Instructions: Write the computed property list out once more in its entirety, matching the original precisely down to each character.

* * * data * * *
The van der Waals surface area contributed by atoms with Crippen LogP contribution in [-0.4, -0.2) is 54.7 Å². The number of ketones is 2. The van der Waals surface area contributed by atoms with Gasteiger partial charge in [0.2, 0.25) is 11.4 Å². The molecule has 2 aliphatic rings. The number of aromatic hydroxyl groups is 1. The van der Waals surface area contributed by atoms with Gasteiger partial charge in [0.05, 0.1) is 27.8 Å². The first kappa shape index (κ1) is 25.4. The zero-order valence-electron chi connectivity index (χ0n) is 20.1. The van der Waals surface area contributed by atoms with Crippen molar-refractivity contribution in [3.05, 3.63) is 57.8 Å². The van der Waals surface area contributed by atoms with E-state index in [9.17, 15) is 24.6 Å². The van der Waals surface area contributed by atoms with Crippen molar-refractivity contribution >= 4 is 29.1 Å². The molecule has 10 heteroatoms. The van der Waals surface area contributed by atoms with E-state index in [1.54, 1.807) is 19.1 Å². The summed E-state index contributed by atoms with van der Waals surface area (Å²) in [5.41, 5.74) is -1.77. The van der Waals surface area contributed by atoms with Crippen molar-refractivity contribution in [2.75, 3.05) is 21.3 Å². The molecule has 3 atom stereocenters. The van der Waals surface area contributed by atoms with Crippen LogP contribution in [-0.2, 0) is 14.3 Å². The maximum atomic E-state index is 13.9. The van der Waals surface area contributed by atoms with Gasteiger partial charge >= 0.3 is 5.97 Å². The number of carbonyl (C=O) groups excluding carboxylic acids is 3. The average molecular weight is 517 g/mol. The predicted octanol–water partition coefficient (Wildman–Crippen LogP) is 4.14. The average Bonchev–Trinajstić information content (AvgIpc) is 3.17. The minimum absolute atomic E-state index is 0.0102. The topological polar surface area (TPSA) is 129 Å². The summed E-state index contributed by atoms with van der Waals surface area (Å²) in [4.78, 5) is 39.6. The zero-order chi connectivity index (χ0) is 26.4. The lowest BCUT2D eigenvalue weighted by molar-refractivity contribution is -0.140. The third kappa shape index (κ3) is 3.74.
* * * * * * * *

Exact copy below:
The van der Waals surface area contributed by atoms with Crippen LogP contribution in [-0.4, -0.2) is 54.7 Å². The number of ketones is 2. The van der Waals surface area contributed by atoms with Gasteiger partial charge in [0.2, 0.25) is 11.4 Å². The molecule has 2 aliphatic rings. The number of aromatic hydroxyl groups is 1. The van der Waals surface area contributed by atoms with Gasteiger partial charge in [0.05, 0.1) is 27.8 Å². The first kappa shape index (κ1) is 25.4. The zero-order valence-electron chi connectivity index (χ0n) is 20.1. The van der Waals surface area contributed by atoms with Crippen molar-refractivity contribution in [3.05, 3.63) is 57.8 Å². The van der Waals surface area contributed by atoms with E-state index in [9.17, 15) is 24.6 Å². The van der Waals surface area contributed by atoms with Crippen molar-refractivity contribution >= 4 is 29.1 Å². The molecule has 10 heteroatoms. The van der Waals surface area contributed by atoms with E-state index in [1.54, 1.807) is 19.1 Å². The summed E-state index contributed by atoms with van der Waals surface area (Å²) in [5.41, 5.74) is -1.77. The van der Waals surface area contributed by atoms with Crippen molar-refractivity contribution in [2.75, 3.05) is 21.3 Å². The molecule has 3 atom stereocenters. The van der Waals surface area contributed by atoms with Crippen LogP contribution in [-0.2, 0) is 14.3 Å². The maximum atomic E-state index is 13.9. The van der Waals surface area contributed by atoms with Gasteiger partial charge >= 0.3 is 5.97 Å². The number of carbonyl (C=O) groups excluding carboxylic acids is 3. The average molecular weight is 517 g/mol. The predicted octanol–water partition coefficient (Wildman–Crippen LogP) is 4.14. The average Bonchev–Trinajstić information content (AvgIpc) is 3.17. The minimum absolute atomic E-state index is 0.0102. The topological polar surface area (TPSA) is 129 Å². The summed E-state index contributed by atoms with van der Waals surface area (Å²) in [4.78, 5) is 39.6. The zero-order chi connectivity index (χ0) is 26.4. The lowest BCUT2D eigenvalue weighted by molar-refractivity contribution is -0.140. The third kappa shape index (κ3) is 3.74.